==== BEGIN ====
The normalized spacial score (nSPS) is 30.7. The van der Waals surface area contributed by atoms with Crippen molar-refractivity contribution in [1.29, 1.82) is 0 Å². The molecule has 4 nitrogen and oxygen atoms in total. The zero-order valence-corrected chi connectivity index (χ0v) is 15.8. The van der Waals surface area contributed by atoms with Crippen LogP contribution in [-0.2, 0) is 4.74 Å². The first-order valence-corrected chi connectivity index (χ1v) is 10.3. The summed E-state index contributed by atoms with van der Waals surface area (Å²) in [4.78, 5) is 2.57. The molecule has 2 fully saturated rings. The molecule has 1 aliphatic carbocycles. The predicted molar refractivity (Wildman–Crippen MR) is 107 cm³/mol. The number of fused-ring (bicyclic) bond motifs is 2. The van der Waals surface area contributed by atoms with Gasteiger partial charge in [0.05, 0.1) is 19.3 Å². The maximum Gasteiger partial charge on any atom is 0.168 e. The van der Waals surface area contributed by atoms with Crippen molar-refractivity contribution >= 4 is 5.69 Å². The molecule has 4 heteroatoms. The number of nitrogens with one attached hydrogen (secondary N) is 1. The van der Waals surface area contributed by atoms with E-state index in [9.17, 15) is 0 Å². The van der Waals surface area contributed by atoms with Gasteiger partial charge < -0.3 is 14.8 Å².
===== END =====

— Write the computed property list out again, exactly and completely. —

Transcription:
The normalized spacial score (nSPS) is 30.7. The van der Waals surface area contributed by atoms with Crippen molar-refractivity contribution in [1.29, 1.82) is 0 Å². The molecule has 4 nitrogen and oxygen atoms in total. The zero-order valence-corrected chi connectivity index (χ0v) is 15.8. The van der Waals surface area contributed by atoms with Crippen LogP contribution in [-0.2, 0) is 4.74 Å². The first-order valence-corrected chi connectivity index (χ1v) is 10.3. The summed E-state index contributed by atoms with van der Waals surface area (Å²) in [4.78, 5) is 2.57. The molecule has 2 fully saturated rings. The molecule has 1 aliphatic carbocycles. The predicted molar refractivity (Wildman–Crippen MR) is 107 cm³/mol. The number of fused-ring (bicyclic) bond motifs is 2. The van der Waals surface area contributed by atoms with Gasteiger partial charge in [0.05, 0.1) is 19.3 Å². The maximum Gasteiger partial charge on any atom is 0.168 e. The van der Waals surface area contributed by atoms with Crippen molar-refractivity contribution >= 4 is 5.69 Å². The molecule has 4 heteroatoms. The number of nitrogens with one attached hydrogen (secondary N) is 1. The van der Waals surface area contributed by atoms with E-state index in [9.17, 15) is 0 Å². The van der Waals surface area contributed by atoms with Gasteiger partial charge < -0.3 is 14.8 Å².